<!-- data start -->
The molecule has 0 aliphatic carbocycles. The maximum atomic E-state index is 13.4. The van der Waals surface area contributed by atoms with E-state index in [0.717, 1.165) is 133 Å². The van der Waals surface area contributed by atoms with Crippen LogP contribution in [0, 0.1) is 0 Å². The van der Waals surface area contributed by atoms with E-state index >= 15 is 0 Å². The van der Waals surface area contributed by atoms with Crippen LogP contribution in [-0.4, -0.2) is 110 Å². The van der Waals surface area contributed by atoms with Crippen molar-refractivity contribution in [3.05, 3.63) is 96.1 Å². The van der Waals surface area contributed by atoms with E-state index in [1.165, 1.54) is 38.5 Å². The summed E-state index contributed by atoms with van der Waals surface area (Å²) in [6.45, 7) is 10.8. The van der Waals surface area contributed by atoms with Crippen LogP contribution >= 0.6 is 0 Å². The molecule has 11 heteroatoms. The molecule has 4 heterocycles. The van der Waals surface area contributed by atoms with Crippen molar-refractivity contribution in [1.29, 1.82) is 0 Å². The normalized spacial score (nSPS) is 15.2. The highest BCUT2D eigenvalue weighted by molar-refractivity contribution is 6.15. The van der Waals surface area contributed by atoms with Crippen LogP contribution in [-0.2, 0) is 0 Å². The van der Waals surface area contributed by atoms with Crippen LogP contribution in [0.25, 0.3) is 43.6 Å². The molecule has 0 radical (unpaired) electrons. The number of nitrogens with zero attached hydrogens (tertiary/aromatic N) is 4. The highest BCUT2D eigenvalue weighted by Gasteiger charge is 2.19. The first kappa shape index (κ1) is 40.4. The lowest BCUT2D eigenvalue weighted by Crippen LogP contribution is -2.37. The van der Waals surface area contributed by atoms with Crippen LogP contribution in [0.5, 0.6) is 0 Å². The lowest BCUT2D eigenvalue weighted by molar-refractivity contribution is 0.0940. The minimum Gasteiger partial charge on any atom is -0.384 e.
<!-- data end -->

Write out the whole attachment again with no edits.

The molecule has 0 aliphatic carbocycles. The maximum atomic E-state index is 13.4. The van der Waals surface area contributed by atoms with E-state index in [0.717, 1.165) is 133 Å². The van der Waals surface area contributed by atoms with Crippen LogP contribution in [0, 0.1) is 0 Å². The van der Waals surface area contributed by atoms with E-state index >= 15 is 0 Å². The van der Waals surface area contributed by atoms with Crippen LogP contribution in [-0.4, -0.2) is 110 Å². The van der Waals surface area contributed by atoms with Crippen molar-refractivity contribution in [3.05, 3.63) is 96.1 Å². The van der Waals surface area contributed by atoms with E-state index in [1.165, 1.54) is 38.5 Å². The summed E-state index contributed by atoms with van der Waals surface area (Å²) in [6.45, 7) is 10.8. The van der Waals surface area contributed by atoms with Crippen LogP contribution >= 0.6 is 0 Å². The molecule has 11 heteroatoms. The molecule has 4 heterocycles. The van der Waals surface area contributed by atoms with Crippen molar-refractivity contribution in [1.29, 1.82) is 0 Å². The normalized spacial score (nSPS) is 15.2. The highest BCUT2D eigenvalue weighted by molar-refractivity contribution is 6.15. The van der Waals surface area contributed by atoms with Crippen LogP contribution in [-0.2, 0) is 0 Å². The van der Waals surface area contributed by atoms with Crippen LogP contribution in [0.25, 0.3) is 43.6 Å². The molecule has 0 radical (unpaired) electrons. The number of nitrogens with zero attached hydrogens (tertiary/aromatic N) is 4. The highest BCUT2D eigenvalue weighted by Gasteiger charge is 2.19. The first kappa shape index (κ1) is 40.4. The lowest BCUT2D eigenvalue weighted by Crippen LogP contribution is -2.37. The van der Waals surface area contributed by atoms with Crippen LogP contribution in [0.5, 0.6) is 0 Å². The lowest BCUT2D eigenvalue weighted by molar-refractivity contribution is 0.0940. The minimum Gasteiger partial charge on any atom is -0.384 e.